Please use this identifier to cite or link to this item: http://hdl.handle.net/2122/12872
Authors: Cubellis, Elena* 
Delizia, Francesco* 
Delizia, Ilia* 
Luongo, Francesco* 
Luongo, Giuseppe* 
Obrizzo, Francesco* 
Title: La piana campana: un monumento geologico di 5.000 km2 dal tirreno all’appennino
Issue Date: 6-Jun-2013
Publisher: ISPRA
URI: http://hdl.handle.net/2122/12872
Keywords: Piana Campana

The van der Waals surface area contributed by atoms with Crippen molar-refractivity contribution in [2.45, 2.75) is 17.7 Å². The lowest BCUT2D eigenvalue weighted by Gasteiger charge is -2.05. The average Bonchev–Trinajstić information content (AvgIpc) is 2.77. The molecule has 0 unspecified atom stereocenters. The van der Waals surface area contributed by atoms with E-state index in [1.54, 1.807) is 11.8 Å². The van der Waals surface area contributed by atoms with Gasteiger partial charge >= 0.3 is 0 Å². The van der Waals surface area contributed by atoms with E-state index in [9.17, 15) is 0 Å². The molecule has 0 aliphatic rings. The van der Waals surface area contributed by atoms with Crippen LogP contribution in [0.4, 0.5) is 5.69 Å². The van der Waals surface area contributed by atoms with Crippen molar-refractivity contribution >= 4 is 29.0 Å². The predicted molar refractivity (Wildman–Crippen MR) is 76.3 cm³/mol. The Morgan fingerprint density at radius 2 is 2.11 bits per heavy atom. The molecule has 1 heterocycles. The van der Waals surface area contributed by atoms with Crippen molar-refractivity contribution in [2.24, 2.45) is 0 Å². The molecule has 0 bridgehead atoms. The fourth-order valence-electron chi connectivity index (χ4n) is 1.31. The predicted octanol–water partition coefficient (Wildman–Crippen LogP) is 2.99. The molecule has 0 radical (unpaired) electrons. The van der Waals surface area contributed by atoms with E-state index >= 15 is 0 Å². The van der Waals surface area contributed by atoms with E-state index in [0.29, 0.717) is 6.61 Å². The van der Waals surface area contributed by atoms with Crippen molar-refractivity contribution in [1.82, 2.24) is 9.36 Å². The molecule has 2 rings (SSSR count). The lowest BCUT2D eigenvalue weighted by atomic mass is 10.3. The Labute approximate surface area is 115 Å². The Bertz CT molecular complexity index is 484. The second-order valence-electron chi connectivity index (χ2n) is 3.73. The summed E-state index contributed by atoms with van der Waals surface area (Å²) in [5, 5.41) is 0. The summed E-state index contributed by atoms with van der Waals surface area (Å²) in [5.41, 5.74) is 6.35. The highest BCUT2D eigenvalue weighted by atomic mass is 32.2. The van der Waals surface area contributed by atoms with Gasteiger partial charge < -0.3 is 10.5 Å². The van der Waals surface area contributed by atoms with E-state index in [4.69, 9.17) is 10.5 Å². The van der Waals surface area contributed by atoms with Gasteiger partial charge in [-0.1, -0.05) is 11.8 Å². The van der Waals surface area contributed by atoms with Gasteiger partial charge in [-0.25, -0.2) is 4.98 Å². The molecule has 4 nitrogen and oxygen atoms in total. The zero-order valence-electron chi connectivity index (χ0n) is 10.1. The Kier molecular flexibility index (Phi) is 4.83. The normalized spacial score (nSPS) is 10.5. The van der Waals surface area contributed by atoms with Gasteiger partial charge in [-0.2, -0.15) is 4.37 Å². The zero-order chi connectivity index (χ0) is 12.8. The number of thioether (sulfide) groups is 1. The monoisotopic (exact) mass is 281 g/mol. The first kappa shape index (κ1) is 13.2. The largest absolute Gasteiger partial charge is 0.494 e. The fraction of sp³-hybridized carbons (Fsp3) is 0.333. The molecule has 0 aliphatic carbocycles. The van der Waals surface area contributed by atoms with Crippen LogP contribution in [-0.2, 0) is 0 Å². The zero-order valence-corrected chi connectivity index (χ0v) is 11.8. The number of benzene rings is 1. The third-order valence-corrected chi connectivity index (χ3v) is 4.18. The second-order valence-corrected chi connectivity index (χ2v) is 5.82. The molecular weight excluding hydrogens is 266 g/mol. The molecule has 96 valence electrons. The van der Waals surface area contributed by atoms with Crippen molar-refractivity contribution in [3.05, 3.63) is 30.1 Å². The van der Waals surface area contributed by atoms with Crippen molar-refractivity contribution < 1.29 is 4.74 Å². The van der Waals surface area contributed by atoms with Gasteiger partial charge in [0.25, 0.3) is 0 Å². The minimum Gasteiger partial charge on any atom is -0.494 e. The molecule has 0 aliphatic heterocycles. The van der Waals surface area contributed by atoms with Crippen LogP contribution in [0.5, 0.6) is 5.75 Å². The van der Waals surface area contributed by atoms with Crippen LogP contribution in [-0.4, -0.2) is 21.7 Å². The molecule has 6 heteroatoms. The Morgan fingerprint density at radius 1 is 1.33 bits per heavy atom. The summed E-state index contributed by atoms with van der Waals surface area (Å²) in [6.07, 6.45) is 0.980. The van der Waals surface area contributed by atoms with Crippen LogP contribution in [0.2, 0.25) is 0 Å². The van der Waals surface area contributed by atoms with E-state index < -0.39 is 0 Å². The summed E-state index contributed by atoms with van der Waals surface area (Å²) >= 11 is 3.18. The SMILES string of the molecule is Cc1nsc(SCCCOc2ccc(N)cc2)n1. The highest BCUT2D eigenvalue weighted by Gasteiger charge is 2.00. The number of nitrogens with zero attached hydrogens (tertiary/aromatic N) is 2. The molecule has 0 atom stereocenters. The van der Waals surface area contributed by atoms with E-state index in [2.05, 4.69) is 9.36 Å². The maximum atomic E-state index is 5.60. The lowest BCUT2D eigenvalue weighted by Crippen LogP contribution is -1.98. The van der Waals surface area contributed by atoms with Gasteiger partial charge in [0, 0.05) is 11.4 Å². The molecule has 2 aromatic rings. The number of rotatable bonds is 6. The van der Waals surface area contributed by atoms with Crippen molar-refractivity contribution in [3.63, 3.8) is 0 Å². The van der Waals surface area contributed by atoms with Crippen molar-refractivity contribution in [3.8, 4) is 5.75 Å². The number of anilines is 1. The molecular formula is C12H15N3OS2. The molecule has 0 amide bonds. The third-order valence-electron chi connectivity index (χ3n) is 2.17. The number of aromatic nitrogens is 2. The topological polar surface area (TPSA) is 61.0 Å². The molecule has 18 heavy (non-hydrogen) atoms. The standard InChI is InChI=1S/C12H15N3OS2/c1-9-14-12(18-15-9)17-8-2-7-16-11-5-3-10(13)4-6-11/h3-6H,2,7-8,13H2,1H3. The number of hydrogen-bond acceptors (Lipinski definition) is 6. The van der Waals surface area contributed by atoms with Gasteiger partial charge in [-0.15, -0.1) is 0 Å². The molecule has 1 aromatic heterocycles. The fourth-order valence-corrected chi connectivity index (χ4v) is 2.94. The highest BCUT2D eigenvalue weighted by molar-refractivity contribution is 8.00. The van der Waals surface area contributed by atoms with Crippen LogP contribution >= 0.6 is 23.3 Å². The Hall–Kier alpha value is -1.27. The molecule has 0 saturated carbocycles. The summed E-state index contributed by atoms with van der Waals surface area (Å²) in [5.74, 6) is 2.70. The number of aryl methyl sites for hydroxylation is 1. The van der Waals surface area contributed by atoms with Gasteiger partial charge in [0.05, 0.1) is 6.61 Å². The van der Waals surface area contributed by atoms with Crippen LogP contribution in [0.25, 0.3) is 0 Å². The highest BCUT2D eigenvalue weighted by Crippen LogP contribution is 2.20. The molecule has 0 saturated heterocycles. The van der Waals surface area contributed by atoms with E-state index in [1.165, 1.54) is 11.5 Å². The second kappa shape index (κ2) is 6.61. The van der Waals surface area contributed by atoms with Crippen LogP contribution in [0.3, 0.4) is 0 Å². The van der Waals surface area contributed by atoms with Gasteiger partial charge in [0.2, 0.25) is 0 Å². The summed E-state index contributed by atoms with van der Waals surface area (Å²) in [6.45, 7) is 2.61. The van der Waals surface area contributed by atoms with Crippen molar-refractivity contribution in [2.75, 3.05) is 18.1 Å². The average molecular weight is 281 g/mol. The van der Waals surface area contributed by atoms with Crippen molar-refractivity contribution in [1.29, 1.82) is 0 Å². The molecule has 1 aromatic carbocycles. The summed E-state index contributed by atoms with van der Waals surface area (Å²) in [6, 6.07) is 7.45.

Abstract: Abstract – The Campanian Plain: a geological monument of 5.000 km2 from the Tyrrhenian Sea to the Apennines - The Campanian Plain is the region in Southern Italy which extends between the Apennine Chain and Tyrrhenian Sea over an area of 5,000 km2 from Mt. Massico, in the north, to Sorrento Peninsula in the south of the Plain. The ancient name of this area was Campania Felix. This territory is an extraordinary geological monument characterized by volcanoes, earthquakes, tsunamis, slow ground vertical movements (bradiseism) which generated myths, legends, archeological findings, historical documents. The Campanian Plain is affected by extensional tectonics related to the spreading of the Tyrrhenian Basin. The onset of this process occurred between the Mid–Pliocene and the Early Pleistocene, when large morpho-structural depressions began to develop, giving rise to the Bay of Naples. The whole range of phenomena observed, in particular the recent tectonics and chemism of magmas feeding active volcanoes can be accounted for the local upwelling of the Mantle, the lytosphere plate bending and subsequent collapses. The measure of the collapse in the Campanian Plain, due to the stretching of the crust produced by the Mantle migration, is obtained by the thickness of sediments forming Campanian Plain. These data and the time lapse of the process furnish a value of about 1-2 mm/yr for the velocity of the subsidence during the Quaternary. Coeval to the deformation of this morphostructural depression was the onset of intense magmatic activity with the formation of the polygenic apparatus of Mt. Vesuvius and the volcanic fields of Phlegraean Fields and Ischia Island. In the Phlegrean Fields and Ischia caldera collapses, ignimbrite eruptions, and caldera resurgences occurred; instead at Vesuvius numerous Plinian eruptions were recorded. The most recent eruptions in the Neapolitan area occurred in 1302 at Ischia, 1538 at Phlegrean Fields and 1944 at Vesuvius. At present large fumarolic fields and thermal springs outcrop in several sites, while in the Phlegrean Fields slow oscillations of ground are recorded. The eruptive history of neapolitan volcanoes, the seismic history of Southern Appennines as well as the geological features of Campanian Plain characterize this area as a geological multirisk territory. Thus it is a “laboratory” for volcanic, seismic and hidrogeological risk assessment, from wich to draw lessons for integrated planning of pleasant places in risk areas.
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